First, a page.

Eligible homeowners who had NFIP policies and whose homes were substantially damaged could be eligible for increased cost of compliance coverage of up to $30,000. That could pay all or part of the cost to elevate your home to the effective base flood elevation, which is the estimated level that floodwaters would reach. 

You can apply for disaster assistance, but only if the president has declared your state a major disaster area. Then FEMA can offer up to $33,000 in grant money for household repairs. Up to $200,000 in loans are available through the U.S. Small Business Administration (SBA).

Protect Your House From Fires

The NFPA noted that despite billions of dollars to support wildland fire suppression efforts, the number of homes lost in wildfires per year has increased by 163 percent.

So it’s more important than ever to take what action you can to reduce your wildfire risk. Here are close to a dozen tips to help.

Actionable Steps to Curb Wildfires

Wildfires can spread quickly and cause damage to your home that may be out of your control. However, here is a list of things that you can do to your home to help minimize or prevent wildfire damage.

  • If you’re building a home, use fire-resistant building materials and be more than 15 feet from other homes.
  • Clear dead leaves, debris, and pine needles from your roof, gutters, porches, and decks.
  • Trim tree limbs close to your home. 
  • Plant native, fire-resistant vegetation.
  • Avoid landscaping with combustible bark and wood-chip mulch.
  • Keep your lawn and native grasses cut short (no more than four inches) and the 30-foot area around your home well-watered.
  • Remove dry grass, brush, trees, and dead leaves within 100 feet of your home.
  • Store firewood and fuel sources at least 30 feet from any structure.
  • Remove anything stored underneath decks or porches that could burn.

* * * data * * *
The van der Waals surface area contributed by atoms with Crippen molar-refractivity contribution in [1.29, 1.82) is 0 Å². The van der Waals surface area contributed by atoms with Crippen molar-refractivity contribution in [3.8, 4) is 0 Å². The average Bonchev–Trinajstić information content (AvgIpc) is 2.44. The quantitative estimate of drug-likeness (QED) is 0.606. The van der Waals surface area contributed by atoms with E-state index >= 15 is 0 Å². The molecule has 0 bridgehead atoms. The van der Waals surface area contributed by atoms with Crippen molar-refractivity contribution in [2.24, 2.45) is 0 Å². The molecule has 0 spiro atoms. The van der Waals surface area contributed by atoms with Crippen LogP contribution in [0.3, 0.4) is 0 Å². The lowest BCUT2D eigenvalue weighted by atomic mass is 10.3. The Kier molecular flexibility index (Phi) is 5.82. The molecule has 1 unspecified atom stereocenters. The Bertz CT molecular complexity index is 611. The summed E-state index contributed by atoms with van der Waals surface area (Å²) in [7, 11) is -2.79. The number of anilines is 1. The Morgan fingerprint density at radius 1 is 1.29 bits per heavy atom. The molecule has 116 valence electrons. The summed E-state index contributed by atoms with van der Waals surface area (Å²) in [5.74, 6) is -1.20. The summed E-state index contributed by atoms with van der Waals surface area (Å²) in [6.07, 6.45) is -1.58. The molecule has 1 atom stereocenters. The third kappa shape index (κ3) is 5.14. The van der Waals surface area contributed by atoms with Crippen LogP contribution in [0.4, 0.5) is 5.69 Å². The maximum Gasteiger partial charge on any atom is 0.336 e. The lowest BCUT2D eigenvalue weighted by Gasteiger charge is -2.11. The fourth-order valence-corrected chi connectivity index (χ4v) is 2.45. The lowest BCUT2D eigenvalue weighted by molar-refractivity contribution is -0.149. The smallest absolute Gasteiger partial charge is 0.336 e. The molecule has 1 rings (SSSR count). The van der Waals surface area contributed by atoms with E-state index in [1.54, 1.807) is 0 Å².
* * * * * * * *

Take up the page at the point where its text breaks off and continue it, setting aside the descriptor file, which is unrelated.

• Cover attic, eave, and sub-floor vents with noncombustible metal mesh screening.
  • Install tempered glass or multilayered glazed panels in exterior windows, glass doors, and skylights.

Fires and Homeowners Insurance

Homeowners insurance typically helps cover damage to your home and belongings resulting from a wildfire. Standard homeowners policies generally help protect against specific perils, including fire, but coverage may vary by geographic location and by policy.

Generally, natural disasters are not covered by a basic home insurance policy if you live in a high-risk area, such as where wildfires are common. Typically, you can buy supplemental policies that cover a specific type of natural disaster.

You may need to turn to state-run risk pools such as Fair Access to Insurance Requirements (FAIR). These policies typically cost more and cover less than regular homeowners insurance.

Talk to your neighbors and local insurance agents to get a better idea of what costs you might face.

We hope we’ve helped start you on the path to make informed decisions to prepare your property for the future so you can be a homeowner hero.

Karen Condor is a home insurance expert who writes and researches for the insurance comparison site, She is passionate about educating her readers on insurance investments they should make so they can avoid paying out of pocket for damages to their property.